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Pumpkin, Winter Squash 'Black Futsu'

Cucurbita moschata

Family: Cucurbitaceae (koo-ker-bih-TAY-see-ee) (Info)
Genus: Cucurbita (koo-KER-bih-ta) (Info)
Species: moschata (MOSS-kuh-ta) (Info)
Cultivar: Black Futsu
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Pumpkin (winter)


18-24 in. (45-60 cm)


12-15 in. (30-38 cm)

Days to Maturity:

Unknown - Tell us

Mature Skin Color:

Unknown - Tell us


Unknown - Tell us


Unknown - Tell us

Disease Resistance:

Unknown - Tell us

Seed Type:

Unknown - Tell us

Other details:

Unknown - Tell us

Soil pH requirements:

6.1 to 6.5 (mildly acidic)

6.6 to 7.5 (neutral)

Propagation Methods:

From seed; sow indoors before last frost

From seed; direct sow after last frost

Seed Collecting:

Allow unblemished fruit to ripen; clean and dry seeds

Foliage Color:

Unknown - Tell us

Bloom Characteristics:

This plant is attractive to bees, butterflies and/or birds

Water Requirements:

Average Water Needs; Water regularly; do not overwater

Where to Grow:

Unknown - Tell us


This plant has been said to grow in the following regions:

Thousand Oaks, California

Montrose, Colorado

Quincy, Illinois

Brown City, Michigan

Boise City, Oklahoma

Martindale, Texas

Bellevue, Washington

Eastsound, Washington

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Gardeners' Notes:


On Sep 21, 2013, LilyToes from Yachats, OR (Zone 8b) wrote:

Of the one plant I grew for Black Futzu (su), it alone has produced nine pumpkins for me. That's pretty good! These are smaller pumpkins, getting up to five pounds in weight. They are absolutely beautiful when they 'blush' over wish some paint brush strokes of orange. The ribbing and warts are very pretty. When you smell one before cutting it open, it's perfumed so highly of nuts/floral tones. Impressive! Will check back once I make a dish with it! Thinking of making a pumpkin bisque with a few!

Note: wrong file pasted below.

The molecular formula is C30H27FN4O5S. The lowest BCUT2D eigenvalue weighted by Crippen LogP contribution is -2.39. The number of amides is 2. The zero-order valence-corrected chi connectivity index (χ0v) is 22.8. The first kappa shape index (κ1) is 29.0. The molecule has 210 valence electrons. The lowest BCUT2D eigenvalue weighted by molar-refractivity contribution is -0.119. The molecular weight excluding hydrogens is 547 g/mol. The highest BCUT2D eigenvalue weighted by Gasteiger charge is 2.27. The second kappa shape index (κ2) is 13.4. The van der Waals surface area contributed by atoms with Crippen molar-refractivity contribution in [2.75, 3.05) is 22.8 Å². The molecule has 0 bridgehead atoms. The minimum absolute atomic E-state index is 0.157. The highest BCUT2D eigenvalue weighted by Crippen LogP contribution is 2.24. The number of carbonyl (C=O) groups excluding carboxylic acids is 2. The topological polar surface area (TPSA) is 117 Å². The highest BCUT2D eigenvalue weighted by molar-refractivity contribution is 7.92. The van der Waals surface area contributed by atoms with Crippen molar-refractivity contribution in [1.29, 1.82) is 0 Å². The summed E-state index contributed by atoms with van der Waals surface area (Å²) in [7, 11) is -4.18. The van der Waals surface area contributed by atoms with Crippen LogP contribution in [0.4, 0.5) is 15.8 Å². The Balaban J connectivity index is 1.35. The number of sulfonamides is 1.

On Aug 15, 2011, bozemeier from Red Bud, IL wrote:

I grew Futsu in close proximity to Cushaw last year and believe I have a hybrid from the collected seeds from the Futsu.


On Aug 7, 2009, sazji from Istanbul,
Turkey wrote:

I'm growing it for the first time this year and it's going great guns. One note though - there's no reason it shouldn't come true from seed if you keep it from hybridizing with other moschatas. This is true for any heirloom squash. You need to tape a male and femal flower from the same variety the night before they open, then pollinate the female in the morning and retape them. The seed you get will then be pure.


On Nov 17, 2008, ahaddock from Thousand Oaks, CA wrote:

This is a very pretty squash to watch mature. If I remember correctly, we planted it in late May and took the first squash somewhere in September. The taste to me was more chestnut than hazelnut, but suffice it say it has a "nutty" taste. We prepared it by cutting it in half and steaming it cut side down.


On Jul 26, 2004, Tree_Climber from Brown City, MI (Zone 5a) wrote:

This is my first year for this squash. It's doing very well in my zone 5 garden. Nice full plant with medium length vines and lots of fruit is setting.

Here's the catalog description:

Black Futsu
(Cucurbita moschata) Rare, black Japanese squash, the fruit is flattened, round and has heavy ribbing. Very unique and beautiful. The black fruit will turn a rich chestnut color in storage. Flesh is golden color and has the rich taste of hazelnuts. Fruits are 3-8 lbs. each and vines give huge yields. Japanese dark skinned, flattened. Popular with European market growers. Good insect resistance makes this a winner here!